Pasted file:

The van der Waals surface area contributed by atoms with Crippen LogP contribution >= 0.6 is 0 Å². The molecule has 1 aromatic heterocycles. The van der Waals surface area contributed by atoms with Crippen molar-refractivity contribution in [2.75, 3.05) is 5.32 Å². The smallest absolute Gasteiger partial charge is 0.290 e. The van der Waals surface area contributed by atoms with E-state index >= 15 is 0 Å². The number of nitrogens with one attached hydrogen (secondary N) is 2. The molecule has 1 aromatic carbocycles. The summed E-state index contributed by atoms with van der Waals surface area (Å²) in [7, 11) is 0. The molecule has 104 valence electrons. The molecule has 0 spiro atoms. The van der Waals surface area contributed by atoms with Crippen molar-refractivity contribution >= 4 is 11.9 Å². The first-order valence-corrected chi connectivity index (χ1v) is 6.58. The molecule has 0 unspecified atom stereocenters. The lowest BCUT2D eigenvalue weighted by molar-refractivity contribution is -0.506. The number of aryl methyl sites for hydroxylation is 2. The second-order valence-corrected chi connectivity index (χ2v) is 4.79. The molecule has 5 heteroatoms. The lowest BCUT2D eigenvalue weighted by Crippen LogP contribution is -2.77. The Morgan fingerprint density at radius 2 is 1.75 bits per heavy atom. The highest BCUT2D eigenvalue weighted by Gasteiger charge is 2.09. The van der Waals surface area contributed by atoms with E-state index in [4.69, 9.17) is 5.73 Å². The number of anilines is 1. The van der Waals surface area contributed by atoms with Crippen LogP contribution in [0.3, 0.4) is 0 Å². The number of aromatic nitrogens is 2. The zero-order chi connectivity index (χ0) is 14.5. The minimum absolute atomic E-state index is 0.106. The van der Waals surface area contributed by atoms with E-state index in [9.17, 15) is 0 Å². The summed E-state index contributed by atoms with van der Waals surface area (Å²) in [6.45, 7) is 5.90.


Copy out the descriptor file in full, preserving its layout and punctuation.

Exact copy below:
The van der Waals surface area contributed by atoms with Crippen LogP contribution >= 0.6 is 0 Å². The molecule has 1 aromatic heterocycles. The van der Waals surface area contributed by atoms with Crippen molar-refractivity contribution in [2.75, 3.05) is 5.32 Å². The smallest absolute Gasteiger partial charge is 0.290 e. The van der Waals surface area contributed by atoms with E-state index >= 15 is 0 Å². The number of nitrogens with one attached hydrogen (secondary N) is 2. The molecule has 1 aromatic carbocycles. The summed E-state index contributed by atoms with van der Waals surface area (Å²) in [7, 11) is 0. The molecule has 104 valence electrons. The molecule has 0 spiro atoms. The van der Waals surface area contributed by atoms with Crippen molar-refractivity contribution >= 4 is 11.9 Å². The first-order valence-corrected chi connectivity index (χ1v) is 6.58. The molecule has 0 unspecified atom stereocenters. The lowest BCUT2D eigenvalue weighted by molar-refractivity contribution is -0.506. The number of aryl methyl sites for hydroxylation is 2. The second-order valence-corrected chi connectivity index (χ2v) is 4.79. The molecule has 5 heteroatoms. The lowest BCUT2D eigenvalue weighted by Crippen LogP contribution is -2.77. The Morgan fingerprint density at radius 2 is 1.75 bits per heavy atom. The highest BCUT2D eigenvalue weighted by Gasteiger charge is 2.09. The van der Waals surface area contributed by atoms with E-state index in [4.69, 9.17) is 5.73 Å². The number of anilines is 1. The van der Waals surface area contributed by atoms with Crippen LogP contribution in [0.3, 0.4) is 0 Å². The number of aromatic nitrogens is 2. The zero-order chi connectivity index (χ0) is 14.5. The minimum absolute atomic E-state index is 0.106. The van der Waals surface area contributed by atoms with E-state index in [9.17, 15) is 0 Å². The summed E-state index contributed by atoms with van der Waals surface area (Å²) in [6.45, 7) is 5.90.